London Lumiere & Winter Lights
It takes a lot to get a lighting designer out of the office on a cold winter’s night. Perhaps a trip to the pub, if it’s not too far. A walk through the freezing city though; with thousands of other people? Not a chance! It would have to be something really special, for example a light festival, to make us brave the cold and the crowds for a glimpse of something luminous.
Early this year, London played host to not one, but two festivals of light, sprawling across some of the city’s most iconic areas. London Lumiere, took place from January 14-17, spanning venues from King’s Cross, Piccadilly and Trafalgar Square. Although more modest in ambition, Winter Lights taking place at Canary Wharf, offered an extended time period for visitors to enjoy public light art, running from January 11-22.
Although London has come late to the game, festivals of light are no new thing. Over the last 15 years, numerous cities across Europe and beyond have adopted light festivals and lighting events as a way to “brighten up” their urban surroundings during those “dark [winter] days”. From Alingsås, Sweden to Sydney, Australia, it seems that with every passing year, Light Nights and Lighting Festivals are taking place in more major cities across the globe. (See my blog on “Lighting Festivals around the World” for a must-see listing.)
The roots of these events can be attributed to a number of factors; historical or heritage based (Lyon’s Fêtes de Lumières); events with industry ties (Frankfurt Light+Building); educational events (Lights in Alingsås); and tourism or economic initiatives. London’s Lumiere event belonged to the latter, with production company Artichoke having seen success with previous Lumiere events in Durham.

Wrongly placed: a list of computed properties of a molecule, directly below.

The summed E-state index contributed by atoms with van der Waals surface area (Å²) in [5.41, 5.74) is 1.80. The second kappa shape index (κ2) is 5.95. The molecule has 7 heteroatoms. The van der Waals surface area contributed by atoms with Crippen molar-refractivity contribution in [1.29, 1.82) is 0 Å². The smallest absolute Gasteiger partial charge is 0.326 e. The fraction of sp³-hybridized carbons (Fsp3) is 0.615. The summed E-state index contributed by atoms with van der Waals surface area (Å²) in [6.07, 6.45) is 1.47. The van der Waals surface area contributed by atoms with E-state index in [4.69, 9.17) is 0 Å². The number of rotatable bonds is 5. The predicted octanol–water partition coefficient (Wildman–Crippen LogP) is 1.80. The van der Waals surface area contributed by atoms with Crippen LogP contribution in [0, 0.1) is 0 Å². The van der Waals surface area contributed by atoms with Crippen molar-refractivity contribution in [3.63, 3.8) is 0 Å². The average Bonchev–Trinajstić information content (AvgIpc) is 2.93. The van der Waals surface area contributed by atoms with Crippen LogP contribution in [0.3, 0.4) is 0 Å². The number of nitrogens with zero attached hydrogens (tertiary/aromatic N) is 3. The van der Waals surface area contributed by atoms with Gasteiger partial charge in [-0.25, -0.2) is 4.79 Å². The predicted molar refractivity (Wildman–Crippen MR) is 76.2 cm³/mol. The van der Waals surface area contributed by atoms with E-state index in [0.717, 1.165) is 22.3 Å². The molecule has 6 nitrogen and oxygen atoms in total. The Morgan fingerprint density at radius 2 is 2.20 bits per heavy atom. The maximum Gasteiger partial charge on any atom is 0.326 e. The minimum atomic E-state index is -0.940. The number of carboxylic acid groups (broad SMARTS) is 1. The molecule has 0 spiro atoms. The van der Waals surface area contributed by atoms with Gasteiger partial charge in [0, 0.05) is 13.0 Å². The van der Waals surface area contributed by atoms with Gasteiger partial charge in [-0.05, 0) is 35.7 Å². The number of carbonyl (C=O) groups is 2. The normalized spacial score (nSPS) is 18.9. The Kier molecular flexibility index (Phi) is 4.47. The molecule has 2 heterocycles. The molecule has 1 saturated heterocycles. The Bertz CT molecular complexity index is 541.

Lighting festivals and events are multifaceted in nature, often involving numerous stakeholders in their organisation. Their successes or failures boil down to two key aspects; the quality of the artworks represented, and the role these artworks play in the development of tourism. The organisation of such events belongs to both the artistic practice of participating artists; and also the development of tourism in a given region. Fêtes de lumieres, for example, represents a considerable portion of Lyon’s annual tourism, with over three million people attending each year. Although these numbers can’t deny Fêtes de Lumières as attractive to tourism, Lyon’s festival of light represents an international profile of high quality lighting installations and artworks, becoming a benchmark for events such as London’s Lumiere event.
London’s Lumiere, representing a high quality of international artists and artworks – curated by Artichoke – aimed to transform the city and “dazzle” those who attended. With an estimated one million people attending over the course of the weekend, and King’s Cross station having to be shut down due to overcrowding, the festival can be considered an overwhelming success in developing tourism in the post Christmas lull. However, considering the most popular attraction seemed to be a permanent installation, King’s Cross’ Light Tunnel, perhaps the artistic content could be more refined for Artichoke’s next endeavour. We’re looking forward to it already.
“The illumination of modern cities has transformed nocturnal experience, producing cityscapes of regulation, hierarchical selectiveness, consumption, fantasy and imagination.” –Tim Edensor
Blog post by Cashel Brown / Images: Amanda Tichenor